Three-dimensionally printed hydroxyapatite (3DP HA) was investigated in regards to its functional properties supporting bone regeneration and tooth movement. The material’s high porosity and nanocrystal structure were investigated in terms of degradability, wicking property, and granular agglomeration in order to identify its potential for use as bone graft in alveolar cleft applications.
Materials and methods
Commercially available bovine xenograft (Bio-Oss), biphasic calcium phosphate alloplast (BoneCeramic), and two types of freeze-dried bone allograft granules (SureOss Plus and RegenOss) were employed as control samples for comparison. In vitro degradability was studied by submerging the samples in pH 7.4 buffered solution at 37 o C for 28 days and determining subsequent weight loss percentage. The wicking property and granular agglomeration were evaluated by putting the granules in contact with deionized water, whole blood, and phosphate-buffered saline (PBS).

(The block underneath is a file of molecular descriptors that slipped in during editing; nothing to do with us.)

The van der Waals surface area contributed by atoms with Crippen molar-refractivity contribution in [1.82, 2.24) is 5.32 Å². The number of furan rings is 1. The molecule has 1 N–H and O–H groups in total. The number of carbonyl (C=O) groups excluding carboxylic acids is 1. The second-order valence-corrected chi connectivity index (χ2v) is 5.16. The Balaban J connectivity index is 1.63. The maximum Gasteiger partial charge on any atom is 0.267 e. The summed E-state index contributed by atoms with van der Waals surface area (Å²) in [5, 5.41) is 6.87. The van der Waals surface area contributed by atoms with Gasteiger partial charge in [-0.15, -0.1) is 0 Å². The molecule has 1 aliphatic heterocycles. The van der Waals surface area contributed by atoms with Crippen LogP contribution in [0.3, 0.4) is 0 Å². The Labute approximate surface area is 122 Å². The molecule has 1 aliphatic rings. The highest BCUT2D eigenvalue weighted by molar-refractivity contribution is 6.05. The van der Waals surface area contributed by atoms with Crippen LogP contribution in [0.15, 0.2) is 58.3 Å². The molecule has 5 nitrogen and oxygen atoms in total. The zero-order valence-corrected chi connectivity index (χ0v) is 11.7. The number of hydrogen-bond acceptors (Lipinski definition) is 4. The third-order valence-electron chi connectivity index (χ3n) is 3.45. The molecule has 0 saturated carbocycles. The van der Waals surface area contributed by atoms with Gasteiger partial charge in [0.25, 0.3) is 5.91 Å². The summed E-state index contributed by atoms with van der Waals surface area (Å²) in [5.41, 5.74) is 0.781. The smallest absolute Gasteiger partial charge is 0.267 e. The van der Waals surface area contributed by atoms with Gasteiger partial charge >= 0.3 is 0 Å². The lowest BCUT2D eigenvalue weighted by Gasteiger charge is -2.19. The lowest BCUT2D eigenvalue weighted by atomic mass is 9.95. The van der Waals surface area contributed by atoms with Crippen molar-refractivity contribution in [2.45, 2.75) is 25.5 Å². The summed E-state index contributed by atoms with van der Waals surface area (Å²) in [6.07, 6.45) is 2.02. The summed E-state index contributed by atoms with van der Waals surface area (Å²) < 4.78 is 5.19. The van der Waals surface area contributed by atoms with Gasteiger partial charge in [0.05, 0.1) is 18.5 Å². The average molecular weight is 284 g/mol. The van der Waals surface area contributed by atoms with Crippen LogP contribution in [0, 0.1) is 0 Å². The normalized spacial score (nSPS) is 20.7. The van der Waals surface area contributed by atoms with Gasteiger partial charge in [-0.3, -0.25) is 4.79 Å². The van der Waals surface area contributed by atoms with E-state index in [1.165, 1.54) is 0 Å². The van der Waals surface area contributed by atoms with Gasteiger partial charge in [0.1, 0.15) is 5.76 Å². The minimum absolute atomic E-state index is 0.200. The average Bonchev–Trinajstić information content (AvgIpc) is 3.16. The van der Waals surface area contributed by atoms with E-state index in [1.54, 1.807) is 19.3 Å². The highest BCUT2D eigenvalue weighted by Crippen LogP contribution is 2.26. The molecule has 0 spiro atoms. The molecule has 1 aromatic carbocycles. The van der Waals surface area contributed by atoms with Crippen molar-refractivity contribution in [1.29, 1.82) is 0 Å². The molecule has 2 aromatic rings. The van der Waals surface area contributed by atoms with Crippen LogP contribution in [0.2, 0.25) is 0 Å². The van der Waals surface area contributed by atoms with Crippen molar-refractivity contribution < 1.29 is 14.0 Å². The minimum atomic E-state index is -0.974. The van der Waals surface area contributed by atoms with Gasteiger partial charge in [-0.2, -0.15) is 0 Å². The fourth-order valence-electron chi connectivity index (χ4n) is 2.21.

SureOss Plus and RegenOss showed the greatest weight loss at 28 days (6.64 and 8.91%, respectively) followed by 3DP HA (2.82%), Bio-Oss (0.21%), and BoneCeramic (0.20%). In contrast, 3DP HA showed significantly greater wicking ability than other samples for all types of tested liquids. SureOss Plus exhibited the greatest granular agglomeration for all liquid types followed by 3DP HA and Bio-Oss, Regenoss, and BoneCeramic, respectively.
3DP HA was found to be a favorable candidate for bone grafting in alveolar cleft treatment. Its resorption ability and exceptionally high wicking ability would be beneficial in bone healing and tooth movement. In addition, its moderate granular agglomeration capacity would help in graft handling and manipulation.